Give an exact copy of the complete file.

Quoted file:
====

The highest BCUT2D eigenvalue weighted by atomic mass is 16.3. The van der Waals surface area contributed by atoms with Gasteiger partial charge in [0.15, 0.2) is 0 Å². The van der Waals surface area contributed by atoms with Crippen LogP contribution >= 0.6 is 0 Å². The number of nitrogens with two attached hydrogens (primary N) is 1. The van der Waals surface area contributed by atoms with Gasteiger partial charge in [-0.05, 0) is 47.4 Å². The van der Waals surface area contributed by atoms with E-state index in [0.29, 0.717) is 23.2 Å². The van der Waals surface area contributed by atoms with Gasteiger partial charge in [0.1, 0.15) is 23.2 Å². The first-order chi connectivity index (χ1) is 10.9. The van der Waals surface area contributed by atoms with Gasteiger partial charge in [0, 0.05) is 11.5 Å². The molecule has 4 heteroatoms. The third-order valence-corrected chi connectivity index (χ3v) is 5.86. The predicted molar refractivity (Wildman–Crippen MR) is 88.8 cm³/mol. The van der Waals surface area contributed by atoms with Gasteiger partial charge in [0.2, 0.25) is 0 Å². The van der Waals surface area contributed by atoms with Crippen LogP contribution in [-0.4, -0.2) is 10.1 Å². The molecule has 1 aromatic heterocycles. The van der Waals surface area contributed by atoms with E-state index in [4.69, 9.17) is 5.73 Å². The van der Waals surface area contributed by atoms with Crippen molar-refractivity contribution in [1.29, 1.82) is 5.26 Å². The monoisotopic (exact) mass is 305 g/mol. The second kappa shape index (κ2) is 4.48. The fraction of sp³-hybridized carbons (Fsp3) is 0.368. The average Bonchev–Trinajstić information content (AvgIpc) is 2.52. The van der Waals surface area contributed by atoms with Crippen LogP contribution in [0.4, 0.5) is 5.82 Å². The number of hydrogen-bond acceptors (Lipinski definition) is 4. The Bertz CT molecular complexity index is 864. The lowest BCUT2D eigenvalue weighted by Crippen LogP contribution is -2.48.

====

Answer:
The highest BCUT2D eigenvalue weighted by atomic mass is 16.3. The van der Waals surface area contributed by atoms with Gasteiger partial charge in [0.15, 0.2) is 0 Å². The van der Waals surface area contributed by atoms with Crippen LogP contribution >= 0.6 is 0 Å². The number of nitrogens with two attached hydrogens (primary N) is 1. The van der Waals surface area contributed by atoms with Gasteiger partial charge in [-0.05, 0) is 47.4 Å². The van der Waals surface area contributed by atoms with E-state index in [0.29, 0.717) is 23.2 Å². The van der Waals surface area contributed by atoms with Gasteiger partial charge in [0.1, 0.15) is 23.2 Å². The first-order chi connectivity index (χ1) is 10.9. The van der Waals surface area contributed by atoms with Gasteiger partial charge in [0, 0.05) is 11.5 Å². The molecule has 4 heteroatoms. The third-order valence-corrected chi connectivity index (χ3v) is 5.86. The predicted molar refractivity (Wildman–Crippen MR) is 88.8 cm³/mol. The van der Waals surface area contributed by atoms with Gasteiger partial charge in [0.2, 0.25) is 0 Å². The van der Waals surface area contributed by atoms with Crippen LogP contribution in [-0.4, -0.2) is 10.1 Å². The molecule has 1 aromatic heterocycles. The van der Waals surface area contributed by atoms with E-state index in [4.69, 9.17) is 5.73 Å². The van der Waals surface area contributed by atoms with Crippen molar-refractivity contribution in [1.29, 1.82) is 5.26 Å². The monoisotopic (exact) mass is 305 g/mol. The second kappa shape index (κ2) is 4.48. The fraction of sp³-hybridized carbons (Fsp3) is 0.368. The average Bonchev–Trinajstić information content (AvgIpc) is 2.52. The van der Waals surface area contributed by atoms with Crippen LogP contribution in [0.4, 0.5) is 5.82 Å². The number of hydrogen-bond acceptors (Lipinski definition) is 4. The Bertz CT molecular complexity index is 864. The lowest BCUT2D eigenvalue weighted by Crippen LogP contribution is -2.48.